Tin Yeang Restaurant is one of our favorite fish restaurants at Joo Chiat Road - their steamed fish dishes are deliciously fragrant and spicy.
 


  Shophouses without shops - a well-preserved and quiet residential row at Koon Seng Road. According to history books here, this house type has its roots in the Chinese building tradition, but I can't help thinking of the Victorian terrace houses when I see them... Either way, they are extremely charming, and it is very lucky that this area has been preserved for the delight of future generations.
 

Saloon-type doors were a regular feature, they provided privacy while letting the breeze through the houses - here, intricately carved wooden doors at Tembeling Road.




Chang Pow Joss-paper trading is a rare survivor from the past - they make supplies for Buddhist funerals. Everything handmade using thin bamboo sticks that are tied together and covered with colorful paper to form palatial buildings, cars, bicycles and anything else imaginable to be burned at funerals to provide the dead with better life on the "other side".
 
Cars and bicycles, and huge mansions - all to make the dead family members and ancestors happy in the afterlife... Unfortunately, no-one spoke English, and did not want to tell me how much these amazing works were worth (I was actually curious enough to ask...)

There are many bicycle and mechanical repair places and hardware shops and the smell of motor oil fills the hot air when walking past. 

I'm not entirely sure if Katong Antique House on East Coast Road is a small museum or a little shop full of old Peranakan treasures from porcelain to beadworks - the old lady did not speak English, and didn't want to sell anything.
 

Maintaining good relations with the gods and ancestors (and of course, older generations still living) is important in the Chinese culture - I know too little to be able to tell which gods there little shrines are dedicated to, but they are a typical sight in the Joo Chiat area.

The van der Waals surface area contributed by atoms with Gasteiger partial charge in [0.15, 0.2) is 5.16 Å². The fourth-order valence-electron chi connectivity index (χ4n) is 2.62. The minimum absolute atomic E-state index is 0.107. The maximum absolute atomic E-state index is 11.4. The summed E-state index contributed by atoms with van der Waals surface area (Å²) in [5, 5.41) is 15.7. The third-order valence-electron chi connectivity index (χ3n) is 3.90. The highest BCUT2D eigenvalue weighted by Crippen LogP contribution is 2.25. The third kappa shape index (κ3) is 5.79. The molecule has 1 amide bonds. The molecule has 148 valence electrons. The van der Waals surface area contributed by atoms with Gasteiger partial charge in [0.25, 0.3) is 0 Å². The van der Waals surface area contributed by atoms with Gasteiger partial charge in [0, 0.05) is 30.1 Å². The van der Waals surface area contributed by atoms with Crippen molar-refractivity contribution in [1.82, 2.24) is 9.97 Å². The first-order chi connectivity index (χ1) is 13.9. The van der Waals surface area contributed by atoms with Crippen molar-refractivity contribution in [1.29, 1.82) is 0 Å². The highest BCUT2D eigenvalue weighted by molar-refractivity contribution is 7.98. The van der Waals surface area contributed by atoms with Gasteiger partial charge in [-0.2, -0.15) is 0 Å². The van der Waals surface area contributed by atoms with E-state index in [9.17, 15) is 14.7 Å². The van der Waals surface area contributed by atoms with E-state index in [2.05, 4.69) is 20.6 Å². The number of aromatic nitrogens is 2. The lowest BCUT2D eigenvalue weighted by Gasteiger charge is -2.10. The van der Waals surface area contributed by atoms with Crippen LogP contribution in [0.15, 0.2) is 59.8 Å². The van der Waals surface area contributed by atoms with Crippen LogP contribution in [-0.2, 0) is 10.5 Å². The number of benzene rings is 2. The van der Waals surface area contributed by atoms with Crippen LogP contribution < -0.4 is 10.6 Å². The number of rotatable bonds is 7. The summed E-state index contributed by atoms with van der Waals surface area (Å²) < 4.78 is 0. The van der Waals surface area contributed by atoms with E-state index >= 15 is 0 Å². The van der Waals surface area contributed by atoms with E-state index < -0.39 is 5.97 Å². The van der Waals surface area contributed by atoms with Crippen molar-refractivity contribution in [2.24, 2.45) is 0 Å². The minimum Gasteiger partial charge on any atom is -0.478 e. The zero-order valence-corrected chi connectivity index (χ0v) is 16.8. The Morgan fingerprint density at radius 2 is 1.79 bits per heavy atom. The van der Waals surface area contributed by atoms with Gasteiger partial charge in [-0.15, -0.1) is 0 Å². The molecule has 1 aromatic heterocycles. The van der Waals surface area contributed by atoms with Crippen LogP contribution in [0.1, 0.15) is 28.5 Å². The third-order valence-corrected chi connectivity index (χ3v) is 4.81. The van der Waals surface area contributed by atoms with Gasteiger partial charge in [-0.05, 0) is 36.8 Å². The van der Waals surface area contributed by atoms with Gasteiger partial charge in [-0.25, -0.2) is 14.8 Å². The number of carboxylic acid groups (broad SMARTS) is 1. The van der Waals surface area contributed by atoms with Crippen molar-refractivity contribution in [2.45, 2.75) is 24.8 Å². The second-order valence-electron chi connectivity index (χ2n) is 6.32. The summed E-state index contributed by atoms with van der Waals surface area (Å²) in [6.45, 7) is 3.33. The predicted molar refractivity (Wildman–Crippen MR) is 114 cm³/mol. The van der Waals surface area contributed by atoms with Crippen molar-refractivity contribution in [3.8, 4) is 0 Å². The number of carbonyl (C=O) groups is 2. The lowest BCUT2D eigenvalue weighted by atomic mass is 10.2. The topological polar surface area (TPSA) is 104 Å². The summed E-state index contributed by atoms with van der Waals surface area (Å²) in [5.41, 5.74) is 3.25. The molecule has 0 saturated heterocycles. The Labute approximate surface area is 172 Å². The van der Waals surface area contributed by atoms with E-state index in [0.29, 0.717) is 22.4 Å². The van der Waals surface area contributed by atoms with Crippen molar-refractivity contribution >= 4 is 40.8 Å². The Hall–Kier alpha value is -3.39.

A row of smaller heritage houses off East Coast Road - all painted in individual colors according to the owners tastes...Very charming, I think.

Time for lunch... walking makes one hungry, and the fresh Calamansi lime juice available in most places is so refreshing in the heat.

One of the oldest houses, probably from the times the area was covered with coconut plantations... the second storey loggia has a wonderful collection of orchids, I would love to get a closer look at them! Loggias were practical as they sheltered the buildings from direct sun, and so kept the temperatures inside lower. 
 


Joo Chiat has several places of worship - Christian churches, Hindu and Buddhist temples and probably many others... Tthe Kuan Im Tng Temple can be found at Tembeling Road, and it upholds a unique three in one combination consisting of Buddhism, Taoism and Confucianism, consolidating the essence of these three religions into “Xian Tian Sect.”

If you are interested in reading more about the Singaporean shophouses, there is a beautiful book called "Singapore Shophouse" by historian Julian Davison, with wonderful photos by Luca Invernizzi Tettoni - highly recommended!

 

1 comment:

David Woo said...

Tats quite a few countries u live. Finland must be a very cold places